Hybrid mode feed horns for reflector antennas operating at 20/30GHz

Geen, David Charles (2005) Hybrid mode feed horns for reflector antennas operating at 20/30GHz. Doctoral thesis, Northumbria University.

Text (PhD thesis)

Download (11MB) | Preview


This thesis presents the findings of an investigation into hybrid mode feed horns for use in the next generation of reflector antennas for satellite communications at Ka- band. Within the thesis, general field theory is developed and subsequently applied to specific horn-types in an effort to understand and explore the limits of the bandwidth over which they can offer suitable radiation characteristics. Studies into the use of both corrugated and dielectric-loaded horns identify a shortfall in their performance, particularly in the context as feeds for elliptical reflector antennas at Ka-band, as a consequence of the sizeable frequency separation between the Transmit and Receive functions. The need to operate at two widely separated bands, with little concern for the performance at all frequencies in between, affords the opportunity to take advantage of two exclusive mechanisms to independently optimise the performance at two sub- bands, corresponding to the Transmit and Receive functions. The 'dual-band' concept is explored by extending the field theory developed earlier in the thesis, this being applied to a corrugated structure with secondary mechanism that takes effect once the performance as a consequence of the corrugations themselves begins to degrade. The theory is tested by way of a practical investigation comparing the measured performance of different horn types, including a novel horn borne out of the dual- band concept described above. This led to the need to develop, construct and evaluate a suitable anechoic chamber, the work associated with this also being included in the thesis as an appendix. The results are reviewed in the context of the Ka-band application against both RF and practical design goals with the conclusion that the novel dual-band horn offers superior performance with respect to the state-of-the-art.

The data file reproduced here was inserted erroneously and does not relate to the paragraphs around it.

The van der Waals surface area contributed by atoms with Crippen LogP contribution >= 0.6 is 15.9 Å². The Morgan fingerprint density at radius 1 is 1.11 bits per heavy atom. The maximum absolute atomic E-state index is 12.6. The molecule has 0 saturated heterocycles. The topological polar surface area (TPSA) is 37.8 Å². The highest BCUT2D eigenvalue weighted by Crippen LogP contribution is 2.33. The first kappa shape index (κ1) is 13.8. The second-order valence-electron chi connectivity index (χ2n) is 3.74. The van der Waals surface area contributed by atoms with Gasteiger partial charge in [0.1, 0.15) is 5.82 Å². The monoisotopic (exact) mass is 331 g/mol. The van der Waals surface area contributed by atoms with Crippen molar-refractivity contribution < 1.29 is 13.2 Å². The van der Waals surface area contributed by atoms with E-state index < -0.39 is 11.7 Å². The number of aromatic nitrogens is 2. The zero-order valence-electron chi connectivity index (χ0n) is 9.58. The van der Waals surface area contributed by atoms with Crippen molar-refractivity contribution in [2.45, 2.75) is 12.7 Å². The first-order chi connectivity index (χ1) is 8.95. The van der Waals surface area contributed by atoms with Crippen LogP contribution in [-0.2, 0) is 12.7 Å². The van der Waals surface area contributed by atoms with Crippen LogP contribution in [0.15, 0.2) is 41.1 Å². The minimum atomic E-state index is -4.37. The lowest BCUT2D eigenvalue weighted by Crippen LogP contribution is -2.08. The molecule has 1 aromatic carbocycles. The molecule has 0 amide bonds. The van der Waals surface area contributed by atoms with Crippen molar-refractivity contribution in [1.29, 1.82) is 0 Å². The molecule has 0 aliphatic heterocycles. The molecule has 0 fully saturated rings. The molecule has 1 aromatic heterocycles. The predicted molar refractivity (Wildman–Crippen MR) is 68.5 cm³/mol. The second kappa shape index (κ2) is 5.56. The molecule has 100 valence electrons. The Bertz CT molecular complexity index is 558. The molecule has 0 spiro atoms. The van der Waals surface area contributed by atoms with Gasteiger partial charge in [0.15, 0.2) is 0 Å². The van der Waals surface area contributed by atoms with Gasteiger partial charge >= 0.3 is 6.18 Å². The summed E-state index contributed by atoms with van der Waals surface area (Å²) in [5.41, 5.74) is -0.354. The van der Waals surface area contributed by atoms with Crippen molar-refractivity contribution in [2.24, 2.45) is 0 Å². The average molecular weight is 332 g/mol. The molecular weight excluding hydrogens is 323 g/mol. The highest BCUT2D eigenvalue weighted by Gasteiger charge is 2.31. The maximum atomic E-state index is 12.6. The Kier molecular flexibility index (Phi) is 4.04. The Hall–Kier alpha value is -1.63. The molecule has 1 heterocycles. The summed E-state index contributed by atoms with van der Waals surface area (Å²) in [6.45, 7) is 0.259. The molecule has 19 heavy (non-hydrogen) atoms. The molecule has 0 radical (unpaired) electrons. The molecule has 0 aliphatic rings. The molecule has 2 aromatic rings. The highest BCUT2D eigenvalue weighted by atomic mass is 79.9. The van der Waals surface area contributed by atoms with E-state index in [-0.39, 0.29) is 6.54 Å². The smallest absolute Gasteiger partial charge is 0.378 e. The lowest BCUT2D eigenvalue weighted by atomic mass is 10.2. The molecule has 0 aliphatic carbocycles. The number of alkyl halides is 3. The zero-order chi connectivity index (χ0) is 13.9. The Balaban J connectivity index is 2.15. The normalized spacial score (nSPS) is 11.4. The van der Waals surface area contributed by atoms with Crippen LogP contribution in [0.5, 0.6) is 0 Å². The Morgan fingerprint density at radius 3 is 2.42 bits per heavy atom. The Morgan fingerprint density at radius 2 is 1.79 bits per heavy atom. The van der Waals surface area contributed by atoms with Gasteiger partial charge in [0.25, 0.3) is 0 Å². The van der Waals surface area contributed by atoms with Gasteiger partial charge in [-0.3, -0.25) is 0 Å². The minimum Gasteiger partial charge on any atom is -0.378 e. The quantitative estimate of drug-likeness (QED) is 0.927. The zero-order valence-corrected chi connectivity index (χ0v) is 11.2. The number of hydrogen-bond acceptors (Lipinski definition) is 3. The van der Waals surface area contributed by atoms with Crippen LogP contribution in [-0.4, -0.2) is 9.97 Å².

Item Type: Thesis (Doctoral)
Subjects: H600 Electronic and Electrical Engineering
H800 Chemical, Process and Energy Engineering
Department: Faculties > Engineering and Environment > Mathematics, Physics and Electrical Engineering
University Services > Graduate School > Doctor of Philosophy
Related URLs:
Depositing User: EPrint Services
Date Deposited: 09 Apr 2010 13:50
Last Modified: 13 Oct 2022 08:01
URI: https://nrl.northumbria.ac.uk/id/eprint/1106

Actions (login required)

View Item View Item


Downloads per month over past year

View more statistics